“Beyoncé, to me, doesn’t have a fucking ‘Purple Rain,’ but she’s the biggest thing on Earth. How can you be that big without at least one ‘Sweet Home Alabama’ or ‘Old Time Rock & Roll?’” Rock told Rolling Stone. “People are like, ‘Beyoncé’s hot. Got a nice fucking ass.’ I’m like, ‘Cool, I like skinny white chicks with big tits.’ Doesn’t really fucking do much for me.”
Rock famously dated black adult film star Midori in the late ‘90s as he was becoming a superstar and when she was one of the more visible black women in that industry. The fact that he felt the need to specify that he likes “skinny white chicks” in 2015 suggests that his past relationship was just fetishizing or that Rock feels the need to pander now. Maybe both are true. Both are telling. Of course, Rock is now a loud conservative firebrand who shouted “Fuck Kaepernick” at a show in September during the embattled quarterback’s protest of the American flag. He’s also been a vocal Donald Trump supporter.
Which brings us back to Miley. Like Rock, Miley has sought to claim an identity from both rap and country circles—two worlds that rarely comfortably coexist. Taylor Swift can rock B-girl gear in videos and Nelly can chart with Florida Georgia Line, but when it comes to hip-hop born of a more sociopolitical ethos, it’s a lot harder to negotiate the kind of right-leaning politics embraced by much of that audience. There is a real bitterness born of racism and xenophobia; that gets downplayed for the sake of euphemistically pining for “unity.” And Miley Cyrus has shown that she likes to play oblivious to the realities of racism while softly co-signing the views of much of that audience she so willfully seeks to re-embrace now in the Trump era.
Back in 2013, Miley mused on how hard it can be to be a white woman cynically “borrowing” black culture while also further stereotyping said culture. She was reflecting on the backlash against her VMA performance that year, which featured black dancers and was part of her “intended to shock” reinvention.
“Me and [producer] Mike WiLL were talking about it,” Miley told Rolling Stone. “He said, ‘For me, my biggest achievement has been working with a white girl—but for a white girl to work and associate with black producers, you’re being ratchet.’ He’s like, ‘Why am I on the come-up if I work with you, but if you work with me, it’s like you’re trying to be hood?’ It’s a double-standard. I didn’t really realize it, but people are still racist. It’s kind of insane. Like if I had come out [at the VMAs] with all white-girl dancers, and done the fucking ‘Cha Cha Slide’—same outfit, same everything—it wouldn’t have been bad. But because of who I came out with, people got upset. Because they were girls from the club. They had thick asses. They were twerking. That’s what I want, though—I want real girls up there who can really party. The Baker girls [her backup dance crew, the L.A. Bakers] don’t give a fuck about me. They love me, but they’re not kissing my ass. They’re just excited to not be dancing at the club.”
Miley only decided that “people are still racist” after she was criticized for her race-evoking VMA performance and presented herself as a benevolent white savior to these girls who would just be “dancing at the club” were it not for Hannah Montana. But in the same interview, Miley acknowledged that what she was doing was for shock value—“I know what I’m doing…I know I’m shocking you”—so how can one divorce her performance from the idea that those black women were props for her provocation?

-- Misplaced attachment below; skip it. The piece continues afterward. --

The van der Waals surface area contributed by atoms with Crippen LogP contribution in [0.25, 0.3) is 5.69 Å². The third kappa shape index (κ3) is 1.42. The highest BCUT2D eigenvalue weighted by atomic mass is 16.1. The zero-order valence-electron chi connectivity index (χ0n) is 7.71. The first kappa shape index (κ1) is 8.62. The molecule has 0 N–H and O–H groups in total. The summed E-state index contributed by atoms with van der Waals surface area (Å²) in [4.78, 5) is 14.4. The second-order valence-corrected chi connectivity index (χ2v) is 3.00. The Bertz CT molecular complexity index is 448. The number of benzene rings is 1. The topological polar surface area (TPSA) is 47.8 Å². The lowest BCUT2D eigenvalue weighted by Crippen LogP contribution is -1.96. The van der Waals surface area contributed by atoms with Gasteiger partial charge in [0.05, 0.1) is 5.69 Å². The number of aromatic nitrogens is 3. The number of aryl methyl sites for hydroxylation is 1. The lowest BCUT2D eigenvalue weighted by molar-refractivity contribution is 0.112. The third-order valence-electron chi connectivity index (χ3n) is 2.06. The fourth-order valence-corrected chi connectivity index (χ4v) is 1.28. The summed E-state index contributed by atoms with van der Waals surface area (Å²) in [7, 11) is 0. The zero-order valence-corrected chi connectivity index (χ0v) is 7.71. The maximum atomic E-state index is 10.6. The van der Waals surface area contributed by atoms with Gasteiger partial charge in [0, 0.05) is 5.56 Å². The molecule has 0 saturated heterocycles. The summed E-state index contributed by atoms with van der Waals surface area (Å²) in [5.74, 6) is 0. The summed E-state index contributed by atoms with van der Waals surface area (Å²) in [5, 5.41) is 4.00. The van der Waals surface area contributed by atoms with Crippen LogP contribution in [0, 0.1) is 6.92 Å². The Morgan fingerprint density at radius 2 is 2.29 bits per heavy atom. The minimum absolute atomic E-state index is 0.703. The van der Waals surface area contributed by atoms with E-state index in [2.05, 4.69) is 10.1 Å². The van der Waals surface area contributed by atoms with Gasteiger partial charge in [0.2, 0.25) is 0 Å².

In her recent Billboard interview, Cyrus once again paints herself as the charitable person helping uplift a black creative with whom she’s decided to collaborate. “When I met Pharrell, before [his Robin Thicke hit] ‘Blurred Lines,’ before ‘Happy,’ people wouldn’t take meetings with me because they said, ‘He hasn’t had a hit in 10 years,’” Cyrus shared.
Miley Cyrus brings easy comparisons to Madonna, who also used calculated cribbing of blackness to shock only to discard and dismiss once she’d decided to move on. Madonna traded on America’s discomfort with interracial sex, fetishized rappers and rocked gold teeth and a pimped-out ride decades before Miley. This isn’t new. Eager to break free of her “Genie In A Bottle” image, early 2000s Christina Aguilera invented “Xtina” and was suddenly wearing braids and hanging with Redman and Lil Kim in an effort to convince the world she was an edgy “serious” artist. Hip-hop is more than gold grills and twerking, but when white pop stars want to push buttons, they are more than happy to latch onto an easy hip-hop caricature to do it.
It’s a type of cultural tourism that often reaps big benefits for a Miley Cyrus, who gets to shed her Disney skin; or a YesJulz, who gets to build a brand from just being a white woman trading on superficial approximation of blackness. But that door only swings one way. Black artists don’t have the cultural leeway to milk and parody white art in a way that distorts, diminishes and obscures. Miley may claim to love hip-hop, but she sure has a funny way of showing it. Hopefully, in revealing her true self, hip-hop will stop showing so much love to “Mileys.”